Many individuals are unaware that they may qualify for criminal record sealing. With this process, New York prevents access to records about eligible convictions, allowing former offenders to pass background checks and qualify for school and work opportunities.
Review the eligibility requirements and other details about record sealing in New York to determine whether it is an option.
Qualification for record sealing
When the state seals a conviction, it removes those records from public view. Individuals can apply if they have no more than two past criminal convictions and no more than one past felony conviction. New York will not seal records about some crimes, including violent felony offenses, sex offenses, and murder and other Class A felonies.
Sealing becomes available ten years after the person has completed a New York criminal sentence as long as he or she has remained crime-free over that decade.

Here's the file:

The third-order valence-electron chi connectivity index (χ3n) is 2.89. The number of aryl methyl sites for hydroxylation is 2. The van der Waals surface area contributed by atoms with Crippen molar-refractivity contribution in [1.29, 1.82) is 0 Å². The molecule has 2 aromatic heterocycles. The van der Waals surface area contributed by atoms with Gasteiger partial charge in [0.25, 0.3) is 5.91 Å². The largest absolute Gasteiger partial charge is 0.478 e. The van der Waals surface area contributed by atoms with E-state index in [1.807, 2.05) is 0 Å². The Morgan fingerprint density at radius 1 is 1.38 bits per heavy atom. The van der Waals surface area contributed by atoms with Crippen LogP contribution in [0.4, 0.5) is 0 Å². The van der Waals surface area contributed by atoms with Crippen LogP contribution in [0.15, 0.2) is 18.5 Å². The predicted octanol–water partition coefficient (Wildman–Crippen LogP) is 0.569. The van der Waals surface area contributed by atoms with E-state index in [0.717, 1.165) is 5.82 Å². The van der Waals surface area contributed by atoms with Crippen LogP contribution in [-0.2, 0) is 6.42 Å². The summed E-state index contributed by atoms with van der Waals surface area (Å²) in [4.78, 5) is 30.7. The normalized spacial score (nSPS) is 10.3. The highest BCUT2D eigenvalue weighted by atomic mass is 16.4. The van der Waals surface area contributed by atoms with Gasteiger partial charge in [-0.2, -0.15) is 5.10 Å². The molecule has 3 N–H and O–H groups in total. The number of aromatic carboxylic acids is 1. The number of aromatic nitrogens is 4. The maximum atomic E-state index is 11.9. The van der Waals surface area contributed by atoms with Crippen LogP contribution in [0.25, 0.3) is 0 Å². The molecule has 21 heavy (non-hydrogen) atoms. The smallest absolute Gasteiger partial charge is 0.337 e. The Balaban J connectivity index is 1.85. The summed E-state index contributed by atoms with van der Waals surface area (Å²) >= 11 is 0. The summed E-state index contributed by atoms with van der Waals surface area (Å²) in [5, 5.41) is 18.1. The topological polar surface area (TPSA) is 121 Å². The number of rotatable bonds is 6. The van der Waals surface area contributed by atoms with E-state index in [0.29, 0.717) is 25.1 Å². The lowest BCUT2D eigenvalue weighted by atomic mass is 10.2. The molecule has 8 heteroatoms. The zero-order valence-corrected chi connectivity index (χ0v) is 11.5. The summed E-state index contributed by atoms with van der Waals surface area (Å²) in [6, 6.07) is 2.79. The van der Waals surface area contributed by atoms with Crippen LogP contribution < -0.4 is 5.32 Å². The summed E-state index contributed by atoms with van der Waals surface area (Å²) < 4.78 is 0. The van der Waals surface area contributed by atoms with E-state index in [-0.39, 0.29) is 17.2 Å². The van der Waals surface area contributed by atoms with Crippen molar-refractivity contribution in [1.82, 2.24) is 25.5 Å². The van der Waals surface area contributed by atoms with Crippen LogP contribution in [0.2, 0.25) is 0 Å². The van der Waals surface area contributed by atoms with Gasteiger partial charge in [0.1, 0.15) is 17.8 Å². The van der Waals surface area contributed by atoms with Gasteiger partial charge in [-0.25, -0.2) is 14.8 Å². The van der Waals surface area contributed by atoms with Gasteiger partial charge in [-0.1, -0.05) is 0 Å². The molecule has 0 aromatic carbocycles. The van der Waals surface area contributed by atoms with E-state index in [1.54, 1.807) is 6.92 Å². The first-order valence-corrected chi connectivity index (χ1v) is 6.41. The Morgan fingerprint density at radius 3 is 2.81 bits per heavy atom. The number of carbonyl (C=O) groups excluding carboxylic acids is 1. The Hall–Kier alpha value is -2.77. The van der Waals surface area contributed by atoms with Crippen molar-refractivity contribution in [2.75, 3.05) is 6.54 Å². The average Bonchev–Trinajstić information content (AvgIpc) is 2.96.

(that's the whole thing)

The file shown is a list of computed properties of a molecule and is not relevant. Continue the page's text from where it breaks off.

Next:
The record sealing process
The individual must submit a sealing application to the court where he or she received the previous sentence. The applicant must also serve the county district attorney with a Notice of Motion and Affidavit of Support. If the applicant also submits the Request for Seal Verification, he or she will receive official notice of the results of the application.
An individual who has had his or her criminal record sealed can legally answer “no” to employment questions about a past criminal history. This does not apply to jobs in law enforcement, however. Some agencies can access sealed records, including the probation department, district attorney office and child protective services.